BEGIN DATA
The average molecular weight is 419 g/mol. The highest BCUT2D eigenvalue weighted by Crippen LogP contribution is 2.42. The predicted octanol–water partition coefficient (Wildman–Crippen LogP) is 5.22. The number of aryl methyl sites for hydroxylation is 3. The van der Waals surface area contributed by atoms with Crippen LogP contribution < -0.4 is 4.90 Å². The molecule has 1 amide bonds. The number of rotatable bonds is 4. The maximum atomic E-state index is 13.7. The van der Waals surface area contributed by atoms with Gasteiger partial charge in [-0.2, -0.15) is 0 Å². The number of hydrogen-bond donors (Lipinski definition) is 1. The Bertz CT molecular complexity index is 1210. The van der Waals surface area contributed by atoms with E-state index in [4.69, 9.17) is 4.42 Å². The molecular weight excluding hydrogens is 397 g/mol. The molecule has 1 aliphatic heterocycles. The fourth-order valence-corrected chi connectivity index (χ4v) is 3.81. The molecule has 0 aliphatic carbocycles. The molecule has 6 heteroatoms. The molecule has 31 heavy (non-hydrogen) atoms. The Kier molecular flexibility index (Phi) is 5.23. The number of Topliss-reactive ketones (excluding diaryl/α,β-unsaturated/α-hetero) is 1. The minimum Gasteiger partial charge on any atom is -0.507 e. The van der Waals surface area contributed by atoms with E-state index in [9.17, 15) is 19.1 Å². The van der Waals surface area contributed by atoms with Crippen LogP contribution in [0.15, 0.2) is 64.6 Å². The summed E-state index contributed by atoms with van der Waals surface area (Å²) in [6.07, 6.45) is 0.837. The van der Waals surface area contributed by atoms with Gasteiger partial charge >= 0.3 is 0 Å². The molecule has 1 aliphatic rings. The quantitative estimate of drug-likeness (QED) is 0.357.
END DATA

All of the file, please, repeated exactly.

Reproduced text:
The average molecular weight is 419 g/mol. The highest BCUT2D eigenvalue weighted by Crippen LogP contribution is 2.42. The predicted octanol–water partition coefficient (Wildman–Crippen LogP) is 5.22. The number of aryl methyl sites for hydroxylation is 3. The van der Waals surface area contributed by atoms with Crippen LogP contribution < -0.4 is 4.90 Å². The molecule has 1 amide bonds. The number of rotatable bonds is 4. The maximum atomic E-state index is 13.7. The van der Waals surface area contributed by atoms with Gasteiger partial charge in [-0.2, -0.15) is 0 Å². The number of hydrogen-bond donors (Lipinski definition) is 1. The Bertz CT molecular complexity index is 1210. The van der Waals surface area contributed by atoms with E-state index in [4.69, 9.17) is 4.42 Å². The molecular weight excluding hydrogens is 397 g/mol. The molecule has 1 aliphatic heterocycles. The fourth-order valence-corrected chi connectivity index (χ4v) is 3.81. The molecule has 0 aliphatic carbocycles. The molecule has 6 heteroatoms. The molecule has 31 heavy (non-hydrogen) atoms. The Kier molecular flexibility index (Phi) is 5.23. The number of Topliss-reactive ketones (excluding diaryl/α,β-unsaturated/α-hetero) is 1. The minimum Gasteiger partial charge on any atom is -0.507 e. The van der Waals surface area contributed by atoms with E-state index in [9.17, 15) is 19.1 Å². The van der Waals surface area contributed by atoms with Crippen LogP contribution in [0.15, 0.2) is 64.6 Å². The summed E-state index contributed by atoms with van der Waals surface area (Å²) in [6.07, 6.45) is 0.837. The van der Waals surface area contributed by atoms with Gasteiger partial charge >= 0.3 is 0 Å². The molecule has 1 aliphatic rings. The quantitative estimate of drug-likeness (QED) is 0.357.